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Re: [PATCH 4/5] Fix loop test

From: Jim Meyering
Subject: Re: [PATCH 4/5] Fix loop test
Date: Fri, 23 Dec 2011 22:05:26 +0100

Phillip Susi wrote:
> On 12/22/2011 04:54 PM, Jim Meyering wrote:
>> I'd really like to have a way to run two or more scsi_debug-using
>> tests in parallel but that is not possible: the kernel allows only one.
>> Note that for many of our scsi-debug-using tests, you cannot duplicate
>> the functionality using a loop device.  Besides, even where you can,
> I thought the only reason you needed scsi_debug was because loop
> devices couldn't be partitioned.


> What other reason is there?

If you take a look, I'll bet you can guess:
(read about scsi_debug in the kernel docs for details,
 or for a quick answer, read my prior reply that you quoted, below)

  $ git grep -h scsi_debug_setup_ tests
  scsi_debug_setup_ sector_size=$ss dev_size_mb=90 > dev-name ||
  scsi_debug_setup_ dev_size_mb=80 > dev-name ||
  scsi_debug_setup_ dev_size_mb=1 > dev-name ||
  scsi_debug_setup_ dev_size_mb=550 > dev-name ||
  scsi_debug_setup_ dev_size_mb=10 > dev-name ||
  scsi_debug_setup_ dev_size_mb=8 sector_size=4096 > dev-name ||
  scsi_debug_setup_ physblk_exp=3 lowest_aligned=7 num_parts=4 > dev-name ||
  scsi_debug_setup_ physblk_exp=3 lowest_aligned=7 sector_size=$ss > dev-name ||
  scsi_debug_setup_ sector_size=$ss dev_size_mb=$n_MiB > dev-name ||
  scsi_debug_setup_ sector_size=$ss dev_size_mb=$n_MiB > dev-name ||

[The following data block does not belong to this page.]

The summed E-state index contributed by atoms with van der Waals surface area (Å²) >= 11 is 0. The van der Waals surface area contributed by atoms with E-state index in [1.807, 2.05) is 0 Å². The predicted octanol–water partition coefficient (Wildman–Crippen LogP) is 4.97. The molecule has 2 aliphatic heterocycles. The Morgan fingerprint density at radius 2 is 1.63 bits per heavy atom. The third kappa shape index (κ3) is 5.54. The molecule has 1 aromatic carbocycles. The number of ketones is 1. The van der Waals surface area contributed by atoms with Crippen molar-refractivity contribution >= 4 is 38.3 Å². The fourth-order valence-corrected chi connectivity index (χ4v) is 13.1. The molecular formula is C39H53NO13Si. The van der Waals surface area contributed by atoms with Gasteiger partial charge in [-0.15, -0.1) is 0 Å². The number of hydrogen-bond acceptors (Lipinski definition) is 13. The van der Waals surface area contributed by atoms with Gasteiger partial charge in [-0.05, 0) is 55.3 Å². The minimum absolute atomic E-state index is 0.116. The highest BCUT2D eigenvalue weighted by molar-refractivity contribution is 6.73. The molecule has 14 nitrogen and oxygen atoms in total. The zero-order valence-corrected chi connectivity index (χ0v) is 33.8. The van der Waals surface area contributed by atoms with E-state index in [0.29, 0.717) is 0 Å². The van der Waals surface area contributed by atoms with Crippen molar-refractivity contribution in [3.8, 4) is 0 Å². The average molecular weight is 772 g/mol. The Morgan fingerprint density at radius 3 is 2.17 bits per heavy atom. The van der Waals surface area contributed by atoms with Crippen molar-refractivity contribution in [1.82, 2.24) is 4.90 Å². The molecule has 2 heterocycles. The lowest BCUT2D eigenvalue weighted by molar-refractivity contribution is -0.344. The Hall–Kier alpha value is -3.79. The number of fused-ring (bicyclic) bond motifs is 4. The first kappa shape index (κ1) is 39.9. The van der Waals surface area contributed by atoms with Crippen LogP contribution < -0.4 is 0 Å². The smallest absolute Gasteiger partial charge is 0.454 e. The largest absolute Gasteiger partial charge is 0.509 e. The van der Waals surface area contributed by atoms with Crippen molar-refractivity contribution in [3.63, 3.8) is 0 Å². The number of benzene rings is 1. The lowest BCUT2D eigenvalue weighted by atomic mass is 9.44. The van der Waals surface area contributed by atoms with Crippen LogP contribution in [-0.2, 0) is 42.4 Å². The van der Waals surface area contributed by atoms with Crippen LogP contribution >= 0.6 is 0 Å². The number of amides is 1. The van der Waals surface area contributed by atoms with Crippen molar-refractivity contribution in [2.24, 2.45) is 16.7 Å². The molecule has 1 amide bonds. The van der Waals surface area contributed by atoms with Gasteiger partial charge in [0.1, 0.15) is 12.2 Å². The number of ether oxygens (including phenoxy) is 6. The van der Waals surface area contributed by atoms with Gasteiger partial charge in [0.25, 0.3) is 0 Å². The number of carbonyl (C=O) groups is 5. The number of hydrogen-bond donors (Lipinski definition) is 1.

>> because we don't use e.g., special alignment or block size, you risk
>> being unable to create a loop device due to inherent limitations, or,
>> if you create a few because their tests are running in parallel, you
>> risk perturbing regular processes that (albeit rarely) need to create a
>> loop device.  That is part of the reason for my using a private-homed
>> device tree: there I know I'm starting from a clean slate: i.e., far
>> less risk of interfering with some other loop-creating process.
> I don't follow.  How does using loop devices interfere with other
> processes doing the same?  And how does using your own /dev directory
> help at all?  Just because you have your own /dev directory doesn't
> mean you have your own set of devices; any devices that actually exist
> when you start still exist ( and are in use ) so you can't re-create a
> private copy, and any devices you create still show up in the real
> /dev.

I guess the isolation was useful only for lvm-related things,
not for loop-related.

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